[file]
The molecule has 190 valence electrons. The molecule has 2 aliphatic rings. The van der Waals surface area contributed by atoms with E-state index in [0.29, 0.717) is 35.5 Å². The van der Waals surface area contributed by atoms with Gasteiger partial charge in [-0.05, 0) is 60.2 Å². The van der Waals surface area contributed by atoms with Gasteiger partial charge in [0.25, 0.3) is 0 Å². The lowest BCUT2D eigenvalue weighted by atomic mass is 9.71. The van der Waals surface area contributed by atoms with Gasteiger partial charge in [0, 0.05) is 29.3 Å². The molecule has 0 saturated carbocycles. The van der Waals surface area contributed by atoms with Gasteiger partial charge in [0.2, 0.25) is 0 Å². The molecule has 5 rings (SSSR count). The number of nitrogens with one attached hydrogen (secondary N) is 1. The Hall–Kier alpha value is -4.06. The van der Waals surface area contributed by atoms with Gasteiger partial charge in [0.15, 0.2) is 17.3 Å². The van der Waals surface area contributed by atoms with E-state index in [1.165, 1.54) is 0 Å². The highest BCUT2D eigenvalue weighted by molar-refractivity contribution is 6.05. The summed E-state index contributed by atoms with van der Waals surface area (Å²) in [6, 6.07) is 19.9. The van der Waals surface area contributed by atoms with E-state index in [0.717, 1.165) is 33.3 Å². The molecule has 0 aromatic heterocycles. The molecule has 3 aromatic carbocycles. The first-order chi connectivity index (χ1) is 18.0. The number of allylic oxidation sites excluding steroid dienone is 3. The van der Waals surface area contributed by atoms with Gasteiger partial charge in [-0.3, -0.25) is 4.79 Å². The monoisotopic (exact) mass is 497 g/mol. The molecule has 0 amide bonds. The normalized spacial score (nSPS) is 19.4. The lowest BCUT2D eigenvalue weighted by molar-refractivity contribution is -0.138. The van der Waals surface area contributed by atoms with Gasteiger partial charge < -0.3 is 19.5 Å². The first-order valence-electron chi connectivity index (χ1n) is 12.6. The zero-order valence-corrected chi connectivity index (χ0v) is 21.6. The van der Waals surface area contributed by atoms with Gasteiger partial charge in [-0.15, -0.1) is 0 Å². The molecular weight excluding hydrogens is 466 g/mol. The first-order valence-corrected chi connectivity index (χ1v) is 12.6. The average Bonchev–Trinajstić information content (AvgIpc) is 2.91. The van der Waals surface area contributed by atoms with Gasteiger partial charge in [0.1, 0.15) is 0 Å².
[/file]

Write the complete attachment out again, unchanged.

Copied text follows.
The molecule has 190 valence electrons. The molecule has 2 aliphatic rings. The van der Waals surface area contributed by atoms with E-state index in [0.29, 0.717) is 35.5 Å². The van der Waals surface area contributed by atoms with Gasteiger partial charge in [-0.05, 0) is 60.2 Å². The van der Waals surface area contributed by atoms with Gasteiger partial charge in [0.25, 0.3) is 0 Å². The lowest BCUT2D eigenvalue weighted by atomic mass is 9.71. The van der Waals surface area contributed by atoms with Gasteiger partial charge in [0, 0.05) is 29.3 Å². The molecule has 0 saturated carbocycles. The van der Waals surface area contributed by atoms with Gasteiger partial charge in [0.2, 0.25) is 0 Å². The molecule has 5 rings (SSSR count). The number of nitrogens with one attached hydrogen (secondary N) is 1. The Hall–Kier alpha value is -4.06. The van der Waals surface area contributed by atoms with Gasteiger partial charge in [0.15, 0.2) is 17.3 Å². The van der Waals surface area contributed by atoms with E-state index in [1.165, 1.54) is 0 Å². The highest BCUT2D eigenvalue weighted by molar-refractivity contribution is 6.05. The summed E-state index contributed by atoms with van der Waals surface area (Å²) in [6, 6.07) is 19.9. The van der Waals surface area contributed by atoms with E-state index in [0.717, 1.165) is 33.3 Å². The molecule has 0 aromatic heterocycles. The molecule has 3 aromatic carbocycles. The first-order chi connectivity index (χ1) is 18.0. The number of allylic oxidation sites excluding steroid dienone is 3. The van der Waals surface area contributed by atoms with Gasteiger partial charge in [-0.3, -0.25) is 4.79 Å². The monoisotopic (exact) mass is 497 g/mol. The molecule has 0 amide bonds. The normalized spacial score (nSPS) is 19.4. The lowest BCUT2D eigenvalue weighted by molar-refractivity contribution is -0.138. The van der Waals surface area contributed by atoms with Gasteiger partial charge < -0.3 is 19.5 Å². The first-order valence-electron chi connectivity index (χ1n) is 12.6. The zero-order valence-corrected chi connectivity index (χ0v) is 21.6. The van der Waals surface area contributed by atoms with Gasteiger partial charge in [-0.15, -0.1) is 0 Å². The molecular weight excluding hydrogens is 466 g/mol. The first-order valence-corrected chi connectivity index (χ1v) is 12.6. The average Bonchev–Trinajstić information content (AvgIpc) is 2.91. The van der Waals surface area contributed by atoms with Gasteiger partial charge in [0.1, 0.15) is 0 Å².